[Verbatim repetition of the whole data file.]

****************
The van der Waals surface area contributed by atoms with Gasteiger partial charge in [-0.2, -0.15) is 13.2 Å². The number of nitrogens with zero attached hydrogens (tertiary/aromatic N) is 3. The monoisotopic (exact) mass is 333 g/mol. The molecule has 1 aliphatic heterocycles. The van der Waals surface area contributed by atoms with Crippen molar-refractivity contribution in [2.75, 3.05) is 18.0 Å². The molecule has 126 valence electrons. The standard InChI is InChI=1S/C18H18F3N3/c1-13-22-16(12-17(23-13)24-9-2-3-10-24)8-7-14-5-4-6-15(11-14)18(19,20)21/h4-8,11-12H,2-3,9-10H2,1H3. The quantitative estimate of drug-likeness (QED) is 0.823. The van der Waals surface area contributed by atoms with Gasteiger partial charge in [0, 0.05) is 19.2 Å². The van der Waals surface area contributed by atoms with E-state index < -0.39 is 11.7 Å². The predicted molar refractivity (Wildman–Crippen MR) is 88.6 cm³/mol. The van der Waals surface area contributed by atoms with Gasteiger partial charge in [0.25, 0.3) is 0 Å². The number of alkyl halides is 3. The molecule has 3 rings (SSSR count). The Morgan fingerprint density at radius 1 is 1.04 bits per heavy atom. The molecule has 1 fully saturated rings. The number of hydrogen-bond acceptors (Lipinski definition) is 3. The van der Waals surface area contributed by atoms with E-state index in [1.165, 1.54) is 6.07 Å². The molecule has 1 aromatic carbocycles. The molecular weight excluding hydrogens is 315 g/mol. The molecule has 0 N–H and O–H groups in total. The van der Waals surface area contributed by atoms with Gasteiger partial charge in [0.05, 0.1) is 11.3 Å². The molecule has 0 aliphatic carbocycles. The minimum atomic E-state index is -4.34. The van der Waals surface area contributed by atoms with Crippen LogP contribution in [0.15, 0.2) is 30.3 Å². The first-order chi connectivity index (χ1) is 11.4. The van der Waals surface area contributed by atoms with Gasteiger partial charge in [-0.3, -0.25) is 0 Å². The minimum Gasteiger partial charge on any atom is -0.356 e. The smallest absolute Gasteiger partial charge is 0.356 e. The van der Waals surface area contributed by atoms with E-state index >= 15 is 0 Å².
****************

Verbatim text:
The van der Waals surface area contributed by atoms with Gasteiger partial charge in [-0.2, -0.15) is 13.2 Å². The number of nitrogens with zero attached hydrogens (tertiary/aromatic N) is 3. The monoisotopic (exact) mass is 333 g/mol. The molecule has 1 aliphatic heterocycles. The van der Waals surface area contributed by atoms with Crippen molar-refractivity contribution in [2.75, 3.05) is 18.0 Å². The molecule has 126 valence electrons. The standard InChI is InChI=1S/C18H18F3N3/c1-13-22-16(12-17(23-13)24-9-2-3-10-24)8-7-14-5-4-6-15(11-14)18(19,20)21/h4-8,11-12H,2-3,9-10H2,1H3. The quantitative estimate of drug-likeness (QED) is 0.823. The van der Waals surface area contributed by atoms with Gasteiger partial charge in [0, 0.05) is 19.2 Å². The van der Waals surface area contributed by atoms with E-state index < -0.39 is 11.7 Å². The predicted molar refractivity (Wildman–Crippen MR) is 88.6 cm³/mol. The van der Waals surface area contributed by atoms with Gasteiger partial charge in [0.25, 0.3) is 0 Å². The number of alkyl halides is 3. The molecule has 3 rings (SSSR count). The Morgan fingerprint density at radius 1 is 1.04 bits per heavy atom. The molecule has 1 fully saturated rings. The number of hydrogen-bond acceptors (Lipinski definition) is 3. The van der Waals surface area contributed by atoms with E-state index in [1.165, 1.54) is 6.07 Å². The molecule has 1 aromatic carbocycles. The molecular weight excluding hydrogens is 315 g/mol. The molecule has 0 N–H and O–H groups in total. The van der Waals surface area contributed by atoms with Gasteiger partial charge in [0.05, 0.1) is 11.3 Å². The molecule has 0 aliphatic carbocycles. The minimum atomic E-state index is -4.34. The van der Waals surface area contributed by atoms with Crippen LogP contribution in [0.15, 0.2) is 30.3 Å². The first-order chi connectivity index (χ1) is 11.4. The van der Waals surface area contributed by atoms with Gasteiger partial charge in [-0.3, -0.25) is 0 Å². The minimum Gasteiger partial charge on any atom is -0.356 e. The smallest absolute Gasteiger partial charge is 0.356 e. The van der Waals surface area contributed by atoms with E-state index >= 15 is 0 Å².